Thanks for the info on disability, which we know nothing about. He has a low stress part-time job that he likes, but it's not enough to pay his expenses, so he will have to figure it out.
     
  9. Copabanana

    Copabanana Well-Known Member

    There are similarities in our stories. My son is 30. I read your story and I see hope and progress, as well as great love and responsibility. Your son seems to have had some hits as well as misses. You have supported him every step of the way. You may be so close and the circumstances so difficult and painful, that the successes are obscured. I see a family with great love, that is in this to win it. It is very, very hard when we cannot point to the things we long for , stability, contentment, security, consistency, etc. Or if we can, it's for days or hours, and no more.

    Does your son have some underlying mood instability, in addition to the PTSD and ADHD?

    What stands out is how your son has stayed in the game, and you have too. Who is to say how much worse this could have been without your consistent support? Well, the girlfriend comes to mind. How sad and all too common a story. I know how hard it is when their judgment is poor, they act impulsively and against their own and our interest. When this happens it is difficult to not become reactive, too, and to not stay in touch with the concrete and meaningful ways that things are good and better.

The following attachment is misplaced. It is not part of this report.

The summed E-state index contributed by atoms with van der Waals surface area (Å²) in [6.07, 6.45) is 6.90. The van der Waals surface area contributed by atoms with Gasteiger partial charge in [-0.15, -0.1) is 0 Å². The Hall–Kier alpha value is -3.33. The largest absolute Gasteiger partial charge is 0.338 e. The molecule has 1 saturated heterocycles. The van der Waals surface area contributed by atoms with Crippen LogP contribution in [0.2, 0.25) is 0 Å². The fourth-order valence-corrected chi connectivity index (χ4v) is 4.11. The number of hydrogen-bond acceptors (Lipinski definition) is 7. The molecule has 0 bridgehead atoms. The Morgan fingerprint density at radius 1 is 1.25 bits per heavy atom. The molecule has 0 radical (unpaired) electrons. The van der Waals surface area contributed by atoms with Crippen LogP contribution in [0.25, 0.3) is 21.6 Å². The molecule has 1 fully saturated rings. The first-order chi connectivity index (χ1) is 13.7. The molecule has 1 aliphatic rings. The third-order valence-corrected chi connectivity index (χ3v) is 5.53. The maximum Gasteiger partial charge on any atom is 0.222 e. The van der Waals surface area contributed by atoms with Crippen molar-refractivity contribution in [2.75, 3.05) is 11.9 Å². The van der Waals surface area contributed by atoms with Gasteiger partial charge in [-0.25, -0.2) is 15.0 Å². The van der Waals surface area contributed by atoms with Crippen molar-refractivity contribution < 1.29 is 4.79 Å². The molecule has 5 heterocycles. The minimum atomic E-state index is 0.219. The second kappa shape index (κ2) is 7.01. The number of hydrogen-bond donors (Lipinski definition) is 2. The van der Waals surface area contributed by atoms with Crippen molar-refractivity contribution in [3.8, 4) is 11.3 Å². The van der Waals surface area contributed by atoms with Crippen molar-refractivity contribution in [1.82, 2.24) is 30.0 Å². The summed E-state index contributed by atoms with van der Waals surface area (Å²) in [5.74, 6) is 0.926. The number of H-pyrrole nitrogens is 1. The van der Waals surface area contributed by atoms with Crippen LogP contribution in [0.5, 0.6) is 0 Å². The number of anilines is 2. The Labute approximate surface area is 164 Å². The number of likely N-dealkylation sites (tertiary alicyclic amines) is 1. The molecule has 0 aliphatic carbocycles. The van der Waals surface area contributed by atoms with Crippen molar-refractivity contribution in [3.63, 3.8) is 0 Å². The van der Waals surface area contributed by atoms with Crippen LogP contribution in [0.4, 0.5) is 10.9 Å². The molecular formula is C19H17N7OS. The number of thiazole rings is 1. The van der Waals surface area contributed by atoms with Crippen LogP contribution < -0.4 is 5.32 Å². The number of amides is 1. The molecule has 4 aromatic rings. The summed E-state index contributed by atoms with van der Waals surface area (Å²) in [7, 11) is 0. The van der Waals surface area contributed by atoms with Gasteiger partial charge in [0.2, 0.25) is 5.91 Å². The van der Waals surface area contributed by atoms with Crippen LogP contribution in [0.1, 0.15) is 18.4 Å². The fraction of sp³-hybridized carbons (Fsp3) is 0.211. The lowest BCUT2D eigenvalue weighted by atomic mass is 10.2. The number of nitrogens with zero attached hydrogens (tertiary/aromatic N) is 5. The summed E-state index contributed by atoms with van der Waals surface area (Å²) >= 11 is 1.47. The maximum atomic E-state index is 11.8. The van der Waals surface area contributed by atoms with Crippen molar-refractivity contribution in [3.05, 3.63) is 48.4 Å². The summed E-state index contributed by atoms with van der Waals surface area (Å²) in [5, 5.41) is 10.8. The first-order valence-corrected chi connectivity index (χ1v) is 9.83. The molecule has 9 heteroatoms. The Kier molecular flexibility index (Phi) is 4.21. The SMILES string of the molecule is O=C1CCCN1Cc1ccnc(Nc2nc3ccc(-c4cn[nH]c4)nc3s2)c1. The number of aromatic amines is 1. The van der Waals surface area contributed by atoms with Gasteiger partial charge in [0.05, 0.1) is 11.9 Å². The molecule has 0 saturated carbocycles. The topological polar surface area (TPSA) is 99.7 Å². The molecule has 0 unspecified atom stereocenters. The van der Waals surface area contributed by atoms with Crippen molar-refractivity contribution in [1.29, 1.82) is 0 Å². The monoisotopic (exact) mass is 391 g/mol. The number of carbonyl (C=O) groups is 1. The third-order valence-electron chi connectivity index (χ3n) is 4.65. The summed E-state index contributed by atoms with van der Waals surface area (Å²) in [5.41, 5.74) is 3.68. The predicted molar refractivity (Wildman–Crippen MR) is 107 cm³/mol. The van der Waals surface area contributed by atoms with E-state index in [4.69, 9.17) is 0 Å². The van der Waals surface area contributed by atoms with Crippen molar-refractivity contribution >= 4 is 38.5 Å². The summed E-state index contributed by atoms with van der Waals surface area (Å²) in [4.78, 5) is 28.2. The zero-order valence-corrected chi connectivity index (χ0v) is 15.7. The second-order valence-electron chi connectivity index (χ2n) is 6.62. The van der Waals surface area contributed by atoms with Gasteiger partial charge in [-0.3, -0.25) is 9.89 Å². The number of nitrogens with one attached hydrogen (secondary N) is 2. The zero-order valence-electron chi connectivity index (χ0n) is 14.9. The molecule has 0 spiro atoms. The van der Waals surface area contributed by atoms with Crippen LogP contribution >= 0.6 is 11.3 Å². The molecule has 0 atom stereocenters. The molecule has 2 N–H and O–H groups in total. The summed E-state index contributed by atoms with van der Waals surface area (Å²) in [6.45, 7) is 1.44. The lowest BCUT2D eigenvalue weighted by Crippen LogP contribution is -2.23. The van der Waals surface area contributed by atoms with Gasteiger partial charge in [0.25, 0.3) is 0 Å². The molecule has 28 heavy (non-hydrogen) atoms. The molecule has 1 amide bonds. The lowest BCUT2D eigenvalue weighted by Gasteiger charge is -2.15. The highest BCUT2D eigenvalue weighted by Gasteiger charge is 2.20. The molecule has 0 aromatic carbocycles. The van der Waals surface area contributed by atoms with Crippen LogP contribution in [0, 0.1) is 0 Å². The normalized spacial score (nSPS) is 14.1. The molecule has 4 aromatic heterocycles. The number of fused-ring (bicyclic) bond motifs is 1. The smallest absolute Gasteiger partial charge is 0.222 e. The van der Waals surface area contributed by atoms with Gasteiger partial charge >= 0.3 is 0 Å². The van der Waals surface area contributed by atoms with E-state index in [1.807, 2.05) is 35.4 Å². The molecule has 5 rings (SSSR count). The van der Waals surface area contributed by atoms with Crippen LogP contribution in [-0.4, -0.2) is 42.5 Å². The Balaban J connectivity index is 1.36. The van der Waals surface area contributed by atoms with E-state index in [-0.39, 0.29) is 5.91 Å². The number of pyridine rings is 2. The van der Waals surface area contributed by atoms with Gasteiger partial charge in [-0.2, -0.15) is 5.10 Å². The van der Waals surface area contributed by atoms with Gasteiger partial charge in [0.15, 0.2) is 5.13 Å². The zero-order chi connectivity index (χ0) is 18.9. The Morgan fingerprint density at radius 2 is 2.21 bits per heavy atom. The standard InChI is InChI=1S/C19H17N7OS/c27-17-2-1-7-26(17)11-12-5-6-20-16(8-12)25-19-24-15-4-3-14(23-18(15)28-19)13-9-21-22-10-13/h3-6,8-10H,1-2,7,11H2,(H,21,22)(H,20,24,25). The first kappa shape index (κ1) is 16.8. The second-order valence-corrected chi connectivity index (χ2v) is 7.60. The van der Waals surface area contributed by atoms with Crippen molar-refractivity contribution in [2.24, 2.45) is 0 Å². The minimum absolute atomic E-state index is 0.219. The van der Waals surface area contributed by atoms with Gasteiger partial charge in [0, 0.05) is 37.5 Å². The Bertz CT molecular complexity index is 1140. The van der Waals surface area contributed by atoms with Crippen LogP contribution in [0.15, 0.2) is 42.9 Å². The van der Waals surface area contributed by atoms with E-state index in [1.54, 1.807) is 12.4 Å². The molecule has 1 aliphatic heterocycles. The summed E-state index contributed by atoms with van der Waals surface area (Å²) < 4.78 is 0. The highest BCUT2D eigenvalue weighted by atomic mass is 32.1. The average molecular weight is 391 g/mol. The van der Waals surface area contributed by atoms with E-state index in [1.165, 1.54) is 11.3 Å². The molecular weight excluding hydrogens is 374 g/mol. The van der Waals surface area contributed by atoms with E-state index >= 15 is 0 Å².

I really think that posting helps. It is not so much that the advice changes things, but posting helps us to work out things and to clarify where we stand and who we are. Welcome.

    PS I just see that he has a part time job. This is great. My own son works only very, very sporadically. I would be thrilled if he had a part-time job. My son does receive SSI/SSDI. To me, it is a mixed bag, because this enables him to live at a very low level and to not have to work. He would greatly benefit to my way of thinking to be tethered in some way to the workforce.
     
    Last edited: Mar 13, 2019
  10. Standing

    Standing New Member

    Thanks, Copa. Your reply nearly brought me to tears and gives me hope. The answer to your question about possible underlying mood instability is that we don’t know. When drug free, his moods are quite stable except when he feels overwhelmed. He says his APRN has taken him off everything so his brain can heal.

    Some good news to report: son called husband to apologize for what he said earlier today and also sent him an email apology. When his shift ended early this evening, he called asking permission to stop by our house to read his daughter a bedtime story, which we allowed. No requests for funds and visit went well. Something to be grateful for.
     
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  11. RN0441

    RN0441 100% better than I was but not at 100% yet

    Glad that he realized he was wrong. AMEN to that!!

    I do not think it is YOUR job to keep him off the street no matter what he is doing.

    He is a man. Let him be one.

    Loving boundaries are for you as his parents and also for him.

    Nothing changes if nothing changes. We have to drive the change.